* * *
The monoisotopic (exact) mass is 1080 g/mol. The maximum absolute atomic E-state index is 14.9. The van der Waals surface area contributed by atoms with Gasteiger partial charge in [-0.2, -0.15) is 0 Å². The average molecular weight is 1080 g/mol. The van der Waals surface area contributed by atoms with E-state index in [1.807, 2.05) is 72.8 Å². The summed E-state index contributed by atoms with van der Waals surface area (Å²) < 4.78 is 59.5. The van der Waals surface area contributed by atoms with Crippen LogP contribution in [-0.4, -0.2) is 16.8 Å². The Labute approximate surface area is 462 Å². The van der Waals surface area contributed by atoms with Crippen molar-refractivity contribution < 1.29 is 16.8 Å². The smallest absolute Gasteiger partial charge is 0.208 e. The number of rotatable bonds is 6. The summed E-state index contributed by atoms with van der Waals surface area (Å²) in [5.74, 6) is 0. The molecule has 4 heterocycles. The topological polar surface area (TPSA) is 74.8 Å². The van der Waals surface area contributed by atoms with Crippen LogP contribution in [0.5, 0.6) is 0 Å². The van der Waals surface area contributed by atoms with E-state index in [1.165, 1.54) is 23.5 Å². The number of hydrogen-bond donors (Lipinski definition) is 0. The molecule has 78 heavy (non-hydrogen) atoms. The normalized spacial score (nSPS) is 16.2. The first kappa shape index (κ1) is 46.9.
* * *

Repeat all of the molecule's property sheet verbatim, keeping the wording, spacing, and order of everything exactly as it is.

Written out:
The monoisotopic (exact) mass is 1080 g/mol. The maximum absolute atomic E-state index is 14.9. The van der Waals surface area contributed by atoms with Gasteiger partial charge in [-0.2, -0.15) is 0 Å². The average molecular weight is 1080 g/mol. The van der Waals surface area contributed by atoms with E-state index in [1.807, 2.05) is 72.8 Å². The summed E-state index contributed by atoms with van der Waals surface area (Å²) < 4.78 is 59.5. The van der Waals surface area contributed by atoms with Crippen LogP contribution in [-0.4, -0.2) is 16.8 Å². The Labute approximate surface area is 462 Å². The van der Waals surface area contributed by atoms with Crippen molar-refractivity contribution < 1.29 is 16.8 Å². The smallest absolute Gasteiger partial charge is 0.208 e. The number of rotatable bonds is 6. The summed E-state index contributed by atoms with van der Waals surface area (Å²) in [5.74, 6) is 0. The molecule has 4 heterocycles. The topological polar surface area (TPSA) is 74.8 Å². The van der Waals surface area contributed by atoms with Crippen LogP contribution in [0.5, 0.6) is 0 Å². The van der Waals surface area contributed by atoms with E-state index in [1.165, 1.54) is 23.5 Å². The number of hydrogen-bond donors (Lipinski definition) is 0. The molecule has 78 heavy (non-hydrogen) atoms. The normalized spacial score (nSPS) is 16.2. The first kappa shape index (κ1) is 46.9.